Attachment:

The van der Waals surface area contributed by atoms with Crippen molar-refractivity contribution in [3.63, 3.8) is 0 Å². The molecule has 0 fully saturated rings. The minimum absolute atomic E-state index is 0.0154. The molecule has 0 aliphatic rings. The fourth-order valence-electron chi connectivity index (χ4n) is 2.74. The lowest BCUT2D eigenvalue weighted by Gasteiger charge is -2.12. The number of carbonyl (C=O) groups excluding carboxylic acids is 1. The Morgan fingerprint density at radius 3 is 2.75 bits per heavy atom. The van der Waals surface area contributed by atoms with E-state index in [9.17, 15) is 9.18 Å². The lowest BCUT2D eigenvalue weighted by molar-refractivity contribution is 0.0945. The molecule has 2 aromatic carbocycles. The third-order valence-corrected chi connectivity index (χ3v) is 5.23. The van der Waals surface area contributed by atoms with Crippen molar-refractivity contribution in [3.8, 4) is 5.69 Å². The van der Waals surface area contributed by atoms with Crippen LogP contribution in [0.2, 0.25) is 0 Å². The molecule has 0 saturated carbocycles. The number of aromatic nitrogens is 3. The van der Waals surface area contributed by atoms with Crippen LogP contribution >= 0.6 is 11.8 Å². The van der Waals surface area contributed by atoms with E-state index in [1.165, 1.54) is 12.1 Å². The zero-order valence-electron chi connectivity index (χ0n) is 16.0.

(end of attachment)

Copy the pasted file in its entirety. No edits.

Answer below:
The van der Waals surface area contributed by atoms with Crippen molar-refractivity contribution in [3.63, 3.8) is 0 Å². The molecule has 0 fully saturated rings. The minimum absolute atomic E-state index is 0.0154. The molecule has 0 aliphatic rings. The fourth-order valence-electron chi connectivity index (χ4n) is 2.74. The lowest BCUT2D eigenvalue weighted by Gasteiger charge is -2.12. The number of carbonyl (C=O) groups excluding carboxylic acids is 1. The Morgan fingerprint density at radius 3 is 2.75 bits per heavy atom. The van der Waals surface area contributed by atoms with E-state index in [9.17, 15) is 9.18 Å². The lowest BCUT2D eigenvalue weighted by molar-refractivity contribution is 0.0945. The molecule has 2 aromatic carbocycles. The third-order valence-corrected chi connectivity index (χ3v) is 5.23. The van der Waals surface area contributed by atoms with Crippen molar-refractivity contribution in [3.8, 4) is 5.69 Å². The van der Waals surface area contributed by atoms with Crippen LogP contribution in [0.2, 0.25) is 0 Å². The molecule has 0 saturated carbocycles. The number of aromatic nitrogens is 3. The van der Waals surface area contributed by atoms with Crippen LogP contribution >= 0.6 is 11.8 Å². The van der Waals surface area contributed by atoms with E-state index in [1.165, 1.54) is 12.1 Å². The zero-order valence-electron chi connectivity index (χ0n) is 16.0.